Home is where your story begins, please tell us a little about yours.
I consider myself really fortunate…I grew up in a very loving, musical, and free spirited household. I never felt any pressure to be something I wasn’t. It was always what I wanted to be that mattered and I’m always grateful for that. My parents were always very supportive of my musical dreams. I have to say that my fondest memories in my home are the ones that involve music. There was always music playing every single day…everything from 60’s to 90’s rock…and other than rock, there were many other kinds of music being played like soft ballads from Sarah Brightman or Andrea Bocelli. When I was a child, I always remember waking up to music and closing my eyes to music…I was introduced to one great song after another. I also recall watching a lot of concerts on T.V. with my family. A few I can think of off the top of my head are Stevie Nicks live at red rocks, Yanni, Jimi at Monterey, Fleetwood Mac’s “The Dance”, and Rage against the Machine live in Mexico City. Those were my favorites! Growing up in my home was the reason I was exposed to so many different artists at such a young age. When I think about it, the word “home” is very special to me. I don’t feel that it has just one superficial meaning. It is where I heard my first song, played my first note, sang my first song, wrote my first song, and most importantly, it was a place I always felt most secure and creative.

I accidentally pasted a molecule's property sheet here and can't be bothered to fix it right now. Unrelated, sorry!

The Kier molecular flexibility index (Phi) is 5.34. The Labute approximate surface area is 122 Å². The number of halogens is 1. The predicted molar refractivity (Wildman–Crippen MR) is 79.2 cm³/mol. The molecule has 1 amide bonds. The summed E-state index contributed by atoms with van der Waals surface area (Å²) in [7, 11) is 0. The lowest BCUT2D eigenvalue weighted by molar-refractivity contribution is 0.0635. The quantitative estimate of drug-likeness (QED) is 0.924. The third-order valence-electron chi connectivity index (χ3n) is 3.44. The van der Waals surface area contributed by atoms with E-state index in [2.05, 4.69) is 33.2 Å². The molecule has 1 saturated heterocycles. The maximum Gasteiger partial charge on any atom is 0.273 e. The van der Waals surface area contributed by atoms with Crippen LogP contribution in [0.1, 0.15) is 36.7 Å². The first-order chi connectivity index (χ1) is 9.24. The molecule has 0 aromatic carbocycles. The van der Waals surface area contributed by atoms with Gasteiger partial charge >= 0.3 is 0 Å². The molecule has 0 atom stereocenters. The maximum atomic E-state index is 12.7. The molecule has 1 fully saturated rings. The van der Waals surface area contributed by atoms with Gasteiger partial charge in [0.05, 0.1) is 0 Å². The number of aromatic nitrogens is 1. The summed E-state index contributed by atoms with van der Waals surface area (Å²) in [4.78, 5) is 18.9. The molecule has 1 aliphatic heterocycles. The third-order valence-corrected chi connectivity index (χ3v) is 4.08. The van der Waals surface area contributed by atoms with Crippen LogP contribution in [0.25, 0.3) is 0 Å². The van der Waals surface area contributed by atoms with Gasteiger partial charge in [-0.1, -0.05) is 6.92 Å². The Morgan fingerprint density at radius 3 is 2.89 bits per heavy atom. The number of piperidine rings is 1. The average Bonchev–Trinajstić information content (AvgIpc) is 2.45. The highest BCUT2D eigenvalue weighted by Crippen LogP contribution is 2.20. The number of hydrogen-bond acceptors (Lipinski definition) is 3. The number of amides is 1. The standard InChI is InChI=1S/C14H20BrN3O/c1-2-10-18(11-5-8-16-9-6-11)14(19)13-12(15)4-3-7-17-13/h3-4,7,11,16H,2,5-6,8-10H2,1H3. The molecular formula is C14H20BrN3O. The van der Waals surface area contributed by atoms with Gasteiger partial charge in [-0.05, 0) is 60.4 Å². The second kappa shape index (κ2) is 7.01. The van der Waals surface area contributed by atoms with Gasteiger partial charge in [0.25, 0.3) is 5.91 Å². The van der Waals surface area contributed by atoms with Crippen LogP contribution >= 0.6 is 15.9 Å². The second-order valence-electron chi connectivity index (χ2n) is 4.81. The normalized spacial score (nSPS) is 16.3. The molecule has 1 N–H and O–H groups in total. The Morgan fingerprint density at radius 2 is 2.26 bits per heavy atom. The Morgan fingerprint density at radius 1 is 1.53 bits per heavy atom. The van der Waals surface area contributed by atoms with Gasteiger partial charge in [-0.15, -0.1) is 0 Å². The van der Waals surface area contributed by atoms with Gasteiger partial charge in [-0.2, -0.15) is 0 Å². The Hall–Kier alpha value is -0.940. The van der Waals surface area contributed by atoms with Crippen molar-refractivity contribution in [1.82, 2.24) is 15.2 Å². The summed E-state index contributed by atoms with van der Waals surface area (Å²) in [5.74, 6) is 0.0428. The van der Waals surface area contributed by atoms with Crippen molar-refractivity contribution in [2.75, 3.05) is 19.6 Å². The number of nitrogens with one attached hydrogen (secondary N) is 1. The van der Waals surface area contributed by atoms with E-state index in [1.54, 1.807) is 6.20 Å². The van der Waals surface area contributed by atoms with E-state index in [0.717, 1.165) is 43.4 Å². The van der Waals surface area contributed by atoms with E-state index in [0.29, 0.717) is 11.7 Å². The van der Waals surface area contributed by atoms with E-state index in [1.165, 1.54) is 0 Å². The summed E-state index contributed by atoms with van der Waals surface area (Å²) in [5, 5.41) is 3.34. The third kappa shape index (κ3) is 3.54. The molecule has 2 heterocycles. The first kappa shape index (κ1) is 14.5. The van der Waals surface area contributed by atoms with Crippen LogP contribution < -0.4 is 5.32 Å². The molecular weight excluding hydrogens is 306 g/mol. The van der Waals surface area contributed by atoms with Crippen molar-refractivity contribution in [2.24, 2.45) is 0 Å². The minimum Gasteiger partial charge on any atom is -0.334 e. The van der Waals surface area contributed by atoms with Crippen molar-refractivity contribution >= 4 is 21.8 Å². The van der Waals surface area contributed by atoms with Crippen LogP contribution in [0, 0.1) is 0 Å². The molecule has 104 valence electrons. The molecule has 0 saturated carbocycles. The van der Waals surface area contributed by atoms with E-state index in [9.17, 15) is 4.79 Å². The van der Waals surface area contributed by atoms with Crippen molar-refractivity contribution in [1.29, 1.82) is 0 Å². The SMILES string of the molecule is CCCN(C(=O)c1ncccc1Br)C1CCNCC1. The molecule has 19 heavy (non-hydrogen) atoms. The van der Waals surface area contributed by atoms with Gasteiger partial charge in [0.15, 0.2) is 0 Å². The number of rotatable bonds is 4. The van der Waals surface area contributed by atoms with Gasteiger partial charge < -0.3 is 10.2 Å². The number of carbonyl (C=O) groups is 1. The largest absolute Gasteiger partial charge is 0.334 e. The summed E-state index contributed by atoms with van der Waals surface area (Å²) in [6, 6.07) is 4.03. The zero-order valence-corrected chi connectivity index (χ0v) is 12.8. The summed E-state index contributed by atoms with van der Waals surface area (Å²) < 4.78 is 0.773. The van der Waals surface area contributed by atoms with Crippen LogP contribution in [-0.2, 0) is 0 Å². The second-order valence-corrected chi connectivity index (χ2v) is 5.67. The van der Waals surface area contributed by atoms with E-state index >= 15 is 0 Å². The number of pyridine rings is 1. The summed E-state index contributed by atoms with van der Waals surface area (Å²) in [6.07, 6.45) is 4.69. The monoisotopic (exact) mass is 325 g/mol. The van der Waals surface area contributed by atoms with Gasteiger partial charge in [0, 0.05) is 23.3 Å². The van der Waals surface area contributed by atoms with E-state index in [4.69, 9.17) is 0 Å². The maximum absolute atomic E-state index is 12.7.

How do you best describe your musical style?